Some Ethical Intricacies of Collecting Angola Penitentiary Records

Nathalie Rech, UQAM

This paper explores the question of anonymity in prison archival material. Social historians seek to reveal the historical contributions from actors who are often left behind in national narratives: laborers, women, people of color, Indigenous people, immigrants, etc. Bringing those lives into light can be positive and meaningful, but is it necessary to disclose subjects’ identity to rehabilitate them as subjects of history? Should historians of the prisons think differently considering the stigma stemming from incarceration that transcends generations? This paper will bring ethical reflections from other social sciences such as such as sociology, psychology or social work, where scholars are concerned by the confidentiality and anonymity of the living individuals who are their main source of information. It will examine the ethical dilemma facing historians working with prison archives using the case example of a research conducted on African American women incarcerated in Louisiana 60 to 100 years ago; most of whom have descendants in this state.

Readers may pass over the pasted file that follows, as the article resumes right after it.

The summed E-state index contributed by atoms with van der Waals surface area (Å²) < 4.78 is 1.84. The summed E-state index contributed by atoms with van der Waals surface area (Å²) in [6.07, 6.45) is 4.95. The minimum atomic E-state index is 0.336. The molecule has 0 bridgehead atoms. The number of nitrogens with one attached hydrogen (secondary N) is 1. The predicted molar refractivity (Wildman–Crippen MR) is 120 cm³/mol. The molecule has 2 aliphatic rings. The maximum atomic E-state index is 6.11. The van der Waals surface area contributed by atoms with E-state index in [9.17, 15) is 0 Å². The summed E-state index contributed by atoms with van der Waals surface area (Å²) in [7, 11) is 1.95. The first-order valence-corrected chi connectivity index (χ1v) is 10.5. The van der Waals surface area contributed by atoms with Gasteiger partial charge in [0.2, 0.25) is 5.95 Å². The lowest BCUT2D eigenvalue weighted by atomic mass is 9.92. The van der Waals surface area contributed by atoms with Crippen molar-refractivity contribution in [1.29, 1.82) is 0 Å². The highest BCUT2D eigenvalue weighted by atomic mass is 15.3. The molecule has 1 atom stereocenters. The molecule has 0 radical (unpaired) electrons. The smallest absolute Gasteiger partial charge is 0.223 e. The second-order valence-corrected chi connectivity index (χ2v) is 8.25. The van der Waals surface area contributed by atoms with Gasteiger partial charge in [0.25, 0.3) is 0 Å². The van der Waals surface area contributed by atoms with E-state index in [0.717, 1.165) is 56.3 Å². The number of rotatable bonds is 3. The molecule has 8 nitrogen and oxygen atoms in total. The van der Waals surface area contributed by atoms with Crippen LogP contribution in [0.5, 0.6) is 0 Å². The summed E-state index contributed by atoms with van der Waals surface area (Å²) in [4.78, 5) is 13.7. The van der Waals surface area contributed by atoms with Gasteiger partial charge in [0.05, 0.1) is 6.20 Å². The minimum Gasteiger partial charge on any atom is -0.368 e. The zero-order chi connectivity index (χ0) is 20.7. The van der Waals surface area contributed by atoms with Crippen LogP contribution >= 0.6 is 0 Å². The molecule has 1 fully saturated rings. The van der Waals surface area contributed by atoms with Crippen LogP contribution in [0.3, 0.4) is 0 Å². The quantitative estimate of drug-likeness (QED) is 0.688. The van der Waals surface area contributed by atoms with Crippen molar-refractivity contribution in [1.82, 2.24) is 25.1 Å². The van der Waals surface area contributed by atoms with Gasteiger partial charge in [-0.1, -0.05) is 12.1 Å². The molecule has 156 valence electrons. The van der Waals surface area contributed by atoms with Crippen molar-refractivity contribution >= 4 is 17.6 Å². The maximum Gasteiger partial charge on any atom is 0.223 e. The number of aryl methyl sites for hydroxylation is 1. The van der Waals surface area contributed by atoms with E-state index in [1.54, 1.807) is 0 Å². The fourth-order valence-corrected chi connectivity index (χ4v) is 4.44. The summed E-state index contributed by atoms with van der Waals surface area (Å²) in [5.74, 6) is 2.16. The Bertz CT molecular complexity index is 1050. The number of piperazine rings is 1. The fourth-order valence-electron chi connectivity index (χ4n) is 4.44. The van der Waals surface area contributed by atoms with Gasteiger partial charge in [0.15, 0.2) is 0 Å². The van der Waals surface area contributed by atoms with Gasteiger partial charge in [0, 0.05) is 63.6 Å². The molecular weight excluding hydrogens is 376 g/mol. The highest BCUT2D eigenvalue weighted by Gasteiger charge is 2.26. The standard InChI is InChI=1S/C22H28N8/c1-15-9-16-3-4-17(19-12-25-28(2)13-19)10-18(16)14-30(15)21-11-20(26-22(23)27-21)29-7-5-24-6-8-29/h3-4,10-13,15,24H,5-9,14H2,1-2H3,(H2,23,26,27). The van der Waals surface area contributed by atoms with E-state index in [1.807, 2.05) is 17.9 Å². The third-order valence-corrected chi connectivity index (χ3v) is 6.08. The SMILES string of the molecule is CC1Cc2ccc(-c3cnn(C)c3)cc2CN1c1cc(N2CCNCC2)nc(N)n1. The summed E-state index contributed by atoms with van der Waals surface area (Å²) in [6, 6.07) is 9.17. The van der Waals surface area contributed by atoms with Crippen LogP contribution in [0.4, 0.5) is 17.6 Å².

No extended abstract or paper available

 Presented in Session 30. Archival Prison Data and Its Complexities